1. Advances In Medical Technology
2. Robotic Surgery Opens New Doors
Advances in Medical Technology
Dr. A K. Dewan,
MS, MCh (Surgical Oncology)
Consultant Surgical Oncologist
Rajiv Gandhi Cancer Institute, Delhi
Ganga Prem Hospice
Dr A K Dewan at RGCI
means the procedures, equipments and processes
by which medical care is delivered. Examples of
advanced medical technology in oncology include
Minimally invasive surgery, Robotics, HIFU (High
Intensity Focused Ultrasound), Tomotherapy, IGRT,
Targeted therapies, PET scan and Telemedicine
Some innovations such as new drug molecules may
cost more immediately but save more lives and
have effect on survival. Any innovation saving
meaningful human life is a worthy innovation.
A few other examples are newer anaesthetic agents
and newer machines and monitoring devices. These
have reduced patient recovery time, shortened
hospital stay and lead to fewer medical errors.
These changes have reduced the overall costs although
the technology may have been expensive. At the
same time, these innovations have made it possible
to perform surgeries on high-risk patients. Newer
technology in radiotherapy is precision based
aiming to reduce the morbidity associated with
radiation. In the history of surgery, laparoscopic
cholecystectomy remained unchallenged from the
time it was introduced and soon became the gold
standard. Cost of laparoscopic cholecystectomy
has reduced dramatically with good innovative
instrumentation and increasing expertise.
Robotic surgery, single port minimally invasive
surgeries have become popular in the last decade.
HIFU is being used for fibroid uterus and prostate
cancer. Newer techniques are quite expensive but
if a patient of localized prostate cancer has
a hospital stay of 7 days for open surgery vs.
3 days for Robotic surgery vs. one day for HIFU.
There is cost saving in terms of hospital stay,
faster recovery and minimal morbidity. Who knows
HIFU may replace Robotic surgery in prostate cancer
in the near future. Another mind-blowing question
is what influences the growth of these innovations?
Is it industry or doctor or consumer? The answer
is consumer demand for better health. As people
become wealthier, they provide a fertile market
of new medical innovations. Advances in medical
technology are perceived as a way to promote the
goal of achieving and maintaining good health.
Consumer demand is also affected by increasing
public awareness of medical technology through
the media, the Internet and advertisement from
industry. Professionals also try to find better
ways to treat their patients with the latest
and best. They may also be motivated
by professional goals like peer recognition, prestige
and improvement in practice. Industry driven innovations
may find consumer interest and major financial
My humble appeal is to the clinicians, oncologists,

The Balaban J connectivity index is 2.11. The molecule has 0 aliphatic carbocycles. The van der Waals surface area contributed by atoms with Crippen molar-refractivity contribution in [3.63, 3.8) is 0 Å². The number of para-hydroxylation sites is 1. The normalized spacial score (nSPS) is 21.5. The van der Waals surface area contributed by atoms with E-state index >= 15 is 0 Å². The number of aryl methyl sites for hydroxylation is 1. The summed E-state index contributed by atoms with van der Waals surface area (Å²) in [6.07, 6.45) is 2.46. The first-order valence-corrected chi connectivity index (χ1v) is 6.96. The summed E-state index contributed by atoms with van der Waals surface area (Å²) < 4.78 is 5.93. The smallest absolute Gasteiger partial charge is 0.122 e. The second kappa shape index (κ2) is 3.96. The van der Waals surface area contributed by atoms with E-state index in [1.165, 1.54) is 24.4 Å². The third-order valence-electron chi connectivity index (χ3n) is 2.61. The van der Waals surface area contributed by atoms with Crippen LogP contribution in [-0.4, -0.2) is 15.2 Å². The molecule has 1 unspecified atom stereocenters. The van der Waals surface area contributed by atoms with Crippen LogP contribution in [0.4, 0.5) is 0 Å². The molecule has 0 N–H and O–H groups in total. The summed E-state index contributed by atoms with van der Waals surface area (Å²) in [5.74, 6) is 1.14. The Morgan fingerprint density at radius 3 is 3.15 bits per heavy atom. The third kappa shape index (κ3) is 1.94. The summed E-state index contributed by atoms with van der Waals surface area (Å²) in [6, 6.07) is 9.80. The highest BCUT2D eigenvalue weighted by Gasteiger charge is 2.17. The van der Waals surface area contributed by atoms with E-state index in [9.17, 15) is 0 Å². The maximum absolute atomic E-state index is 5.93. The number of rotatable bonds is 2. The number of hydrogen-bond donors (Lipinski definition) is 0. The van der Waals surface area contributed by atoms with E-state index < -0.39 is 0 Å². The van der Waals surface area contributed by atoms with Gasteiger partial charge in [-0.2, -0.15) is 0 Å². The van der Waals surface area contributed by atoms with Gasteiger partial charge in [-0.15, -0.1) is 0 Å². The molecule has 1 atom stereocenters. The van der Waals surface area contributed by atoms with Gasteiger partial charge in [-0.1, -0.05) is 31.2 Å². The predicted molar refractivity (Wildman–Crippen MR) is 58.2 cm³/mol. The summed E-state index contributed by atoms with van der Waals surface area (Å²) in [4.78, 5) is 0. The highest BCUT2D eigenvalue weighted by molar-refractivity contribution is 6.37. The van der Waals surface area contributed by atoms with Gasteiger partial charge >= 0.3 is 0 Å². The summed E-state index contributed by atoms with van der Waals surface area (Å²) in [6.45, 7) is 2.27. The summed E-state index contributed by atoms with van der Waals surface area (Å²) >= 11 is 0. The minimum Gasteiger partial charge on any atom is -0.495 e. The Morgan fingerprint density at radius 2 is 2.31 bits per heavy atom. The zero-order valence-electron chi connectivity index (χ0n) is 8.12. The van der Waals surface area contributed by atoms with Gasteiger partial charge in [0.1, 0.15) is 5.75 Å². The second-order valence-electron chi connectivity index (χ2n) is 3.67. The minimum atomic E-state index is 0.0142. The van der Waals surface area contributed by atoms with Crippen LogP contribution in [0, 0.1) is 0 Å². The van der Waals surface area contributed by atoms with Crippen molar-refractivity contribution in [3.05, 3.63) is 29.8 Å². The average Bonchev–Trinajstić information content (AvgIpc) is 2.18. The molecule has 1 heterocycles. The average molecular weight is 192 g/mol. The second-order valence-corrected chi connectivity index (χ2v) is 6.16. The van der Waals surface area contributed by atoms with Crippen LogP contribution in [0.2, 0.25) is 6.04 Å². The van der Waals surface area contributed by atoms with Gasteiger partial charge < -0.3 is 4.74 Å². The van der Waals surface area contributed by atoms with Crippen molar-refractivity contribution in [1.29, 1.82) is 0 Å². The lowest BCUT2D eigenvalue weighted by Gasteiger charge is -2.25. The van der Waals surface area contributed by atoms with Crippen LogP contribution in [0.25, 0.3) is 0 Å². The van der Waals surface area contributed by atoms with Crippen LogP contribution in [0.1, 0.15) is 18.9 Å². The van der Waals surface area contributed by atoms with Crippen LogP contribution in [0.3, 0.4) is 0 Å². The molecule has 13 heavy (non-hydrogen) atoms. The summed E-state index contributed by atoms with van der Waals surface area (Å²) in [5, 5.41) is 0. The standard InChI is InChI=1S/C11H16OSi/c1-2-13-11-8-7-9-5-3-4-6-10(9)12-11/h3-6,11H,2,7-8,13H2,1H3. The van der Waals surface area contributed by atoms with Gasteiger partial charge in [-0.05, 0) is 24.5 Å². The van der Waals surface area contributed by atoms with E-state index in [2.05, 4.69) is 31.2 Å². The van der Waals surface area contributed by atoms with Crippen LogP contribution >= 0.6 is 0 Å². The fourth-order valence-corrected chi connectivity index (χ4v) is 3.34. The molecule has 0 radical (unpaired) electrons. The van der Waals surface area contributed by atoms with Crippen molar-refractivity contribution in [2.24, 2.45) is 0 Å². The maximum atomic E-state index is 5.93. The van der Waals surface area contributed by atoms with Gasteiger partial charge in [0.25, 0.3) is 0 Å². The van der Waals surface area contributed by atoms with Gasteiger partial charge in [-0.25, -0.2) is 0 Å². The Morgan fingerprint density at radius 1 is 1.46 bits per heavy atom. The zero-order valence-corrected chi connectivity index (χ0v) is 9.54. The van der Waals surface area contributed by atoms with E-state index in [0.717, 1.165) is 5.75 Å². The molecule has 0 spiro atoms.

researchers and industrialists. India has a huge
medical market potential. Let us invest in basic
science that is not motivated by an interest in
creating new products but by the desire to increase
human understanding. Clinicians should join hands
with researchers and spend some time of their
life in bringing technology from the lab to the
bedside of the patients. Secondly, as a clinician
we are becoming high tech but low touch. No young
doctor wants to touch the patient. Doctors dont
clinically examine the patient. They only see
and treat latest X-rays and scans. Remember X-rays
and scans are only as good as doctors who request
them and the radiologist who reports them.
High-end technology can never replace clinical
skill. Let us be high tech and high touch.
Surgery Opens New Doors
Technology and scientific
innovation are making cancer treatment better
and safer for patients.
such innovation is robotic surgery, where
a multi-armed robot, controlled and manipulated
by a surgeon, performs surgical procedures
on a patient. Robotic surgery is particularly
useful in prostate cancer surgeries. What
a robot does is make the surgery happen with
much reduced blood loss, pain, and recovery
time. The robotic assisted prostate cancer
surgery is also sometimes called bloodless
prostate surgery for this reason.
|Surgeons at the
console of the robotic surgery apparatus
at Rajiv Gandhi Cancer Institute, Delhi.
A four-armed robot assists
the surgery by entering some very tiny and precise
surgical instruments into the patient. The robots
four arms are controlled by the surgeon. One arm
of the robot controls the camera and the other
three arms have surgical instruments mounted on
them. The surgeon has a 3D vision console at his
disposal with an instrument like a joystick through
which the surgeon controls the robot. The device
not only senses and obeys the surgeon's hand movements,
it also detects any tremors in the surgeon's hands
so that the tremors are not duplicated. The patient
has smaller surgical scars to remind him of the
surgery, recovers faster and returns home sooner.
The robot enables surgeons to perform even the
most complex and delicate procedures through very
small incisions with unmatched precision.
Robotic surgery has enabled
patients to benefit from surgeons' expertise even
in remote locations. "Surgeries have been
performed cross-Atlantic with the help of the
robot, with the console and control being in the
surgeons hand, and the robot with the patient
in another location. The surgeon is still indispensable
but the precision and convenience is much higher,"
says Dr Dewan, surgical oncologist and medical
director, Ganga Prem Hospice,
As a first in India, robotic
surgery has been introduced in the Rajiv Gandhi
Cancer Institute & Research Centre, Delhi,
which becomes the first exclusive cancer institute
to have the da Vinci Surgical system facility.